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Khor Chin Lim v. Courtcall Inc.

June 19, 2012

KHOR CHIN LIM, PLAINTIFF-APPELLANT,
v.
COURTCALL INC., ET AL., DEFENDANTS-APPELLEES.



Appeal from the United States District Court for the Eastern District of Wisconsin. No. 11-C-748--Rudolph T. Randa, Judge.

The opinion of the court was delivered by: Easterbrook, Chief Judge.

SUBMITTED MAY 18, 2012

Before EASTERBROOK, Chief Judge, and BAUER and WILLIAMS, Circuit Judges.

The complaint in this suit alleged that Courtcall, which gives notices to litigants; fellow tenants in the apartment building where plaintiff lives in Madison, Wisconsin; a local police officer; the Dane County District Attorney's Office; the Governor of Wisconsin; and a former Prime Minister of Singapore; all have conspired to ruin plaintiff's life. The district court dismissed this suit as fantastical. 2011 U.S. Dist. LEXIS 135733 (E.D. Wis. Nov. 17, 2011). Observing that plaintiff had recently bombarded the court with frivolous suits, the judge invoked the court's power to protect itself and the defendants from abuse of process.

Plaintiff had 30 days to appeal but took almost 90. On February 3, 2012, he filed a motion under Fed. R. App. P. 4(a)(6), which provides:

The district court may reopen the time to file an appeal for a period of 14 days after the date when its order to reopen is entered, but only if all the following conditions are satisfied:

(A) the court finds that the moving party did not receive notice under Federal Rule of Civil Procedure 77(d) of the entry of the judgment or order sought to be appealed within 21 days after entry;

(B) the motion is filed within 180 days after the judgment or order is entered or within 14 days after the moving party receives notice under Federal Rule of Civil Procedure 77(d) of the entry, whichever is earlier; and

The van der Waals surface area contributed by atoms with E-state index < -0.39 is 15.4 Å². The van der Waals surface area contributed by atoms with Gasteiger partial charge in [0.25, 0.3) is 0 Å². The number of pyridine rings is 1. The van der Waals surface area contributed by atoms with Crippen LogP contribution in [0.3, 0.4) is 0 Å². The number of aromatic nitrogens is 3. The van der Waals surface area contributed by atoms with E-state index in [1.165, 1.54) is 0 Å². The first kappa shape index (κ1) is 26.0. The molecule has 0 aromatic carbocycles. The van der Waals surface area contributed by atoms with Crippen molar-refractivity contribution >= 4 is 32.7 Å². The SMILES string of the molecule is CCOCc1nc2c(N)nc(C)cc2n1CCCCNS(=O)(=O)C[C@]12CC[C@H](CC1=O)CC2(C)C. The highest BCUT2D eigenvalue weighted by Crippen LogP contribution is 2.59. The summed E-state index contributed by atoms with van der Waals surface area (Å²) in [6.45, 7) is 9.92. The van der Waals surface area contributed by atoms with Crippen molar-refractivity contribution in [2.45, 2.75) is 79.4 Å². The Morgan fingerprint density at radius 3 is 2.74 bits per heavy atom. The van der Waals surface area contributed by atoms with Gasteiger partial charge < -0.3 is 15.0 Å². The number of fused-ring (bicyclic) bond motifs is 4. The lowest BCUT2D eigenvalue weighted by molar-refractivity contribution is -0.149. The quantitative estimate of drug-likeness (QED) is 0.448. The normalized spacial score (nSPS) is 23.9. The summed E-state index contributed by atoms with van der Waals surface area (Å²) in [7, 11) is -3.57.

(C) the court finds that no party would be prejudiced.

28 U.S.C. §2107(c) contains similar language; for sim- plicity we refer to the rule without cross-referencing the statute. Plaintiff told the judge that he was out of the country between November 17, 2011, and January 27, 2012, and, until he opened the mail following his return, did not realize that the court had dismissed this case. Without discussing what it means to "receive notice," the court reopened the time for appeal.

We ordered a limited remand so that the judge could consider both the meaning of "receive notice" and whether plaintiff's factual representation was honest--for in another case plaintiff asserted that he had not learned of the very same judgment until February 16, 2012. We observed that "one of these representations must be false. Perhaps both are false." Khor Chin Lim v. Courtcall Inc., No. 12-1265 (7th Cir. Apr. 24, 2012) (nonprecedential order). The inconsistency had led the district judge to deny plaintiff's motion under Rule 4(a)(6) in the other case, which we dismissed. Khor Chin Lim v. Staples Inc., No. 12-1405 (7th Cir. Apr. 24, 2012) (nonprecedential disposition). The fate of this appeal remained to be de- cided.

On remand, the judge concluded that plaintiff was truthful in asserting that he was out of the country until January 27, 2012, and learned about the adverse judg- ment only after his return. But the judge revoked his order under Rule 4(a)(6), concluding not only that it does not matter when a litigant opens his mail, but also that it does not matter whether the litigant receives a copy of the judgment at all. Here is the reasoning: (1) Rule 4 (a)(6)(A) conditions reopening on a judicial finding that the litigant "did not receive notice under Federal

Rule of Civil Procedure 77(d) of the entry of the judg- ment or order sought to be appealed within 21 days after entry"; (2) Rule 77(d)(1) provides that, immediately after entering a judgment, the clerk "must serve notice of the entry, as provided in Rule 5(b), on each party who is not in default"; (3) Rule 5(b)(2)(C) in turn provides that service by mail is complete on mailing. It follows, the judge thought, that a litigant "receives" notice of judgment as soon as the clerk mails it.

We directed the parties to file memoranda discussing how we should proceed in light of the district court's order. Four groups of appellees filed separate memoranda; all four contend that the district judge's most recent order is correct and that we should dismiss the appeal. Plaintiff did not follow our instruction to file a memorandum. But he did file a motion to recuse all three judges of the panel. He contends that the orders we entered in this case and in Staples show that we are biased against him. This contention is frivolous. ...


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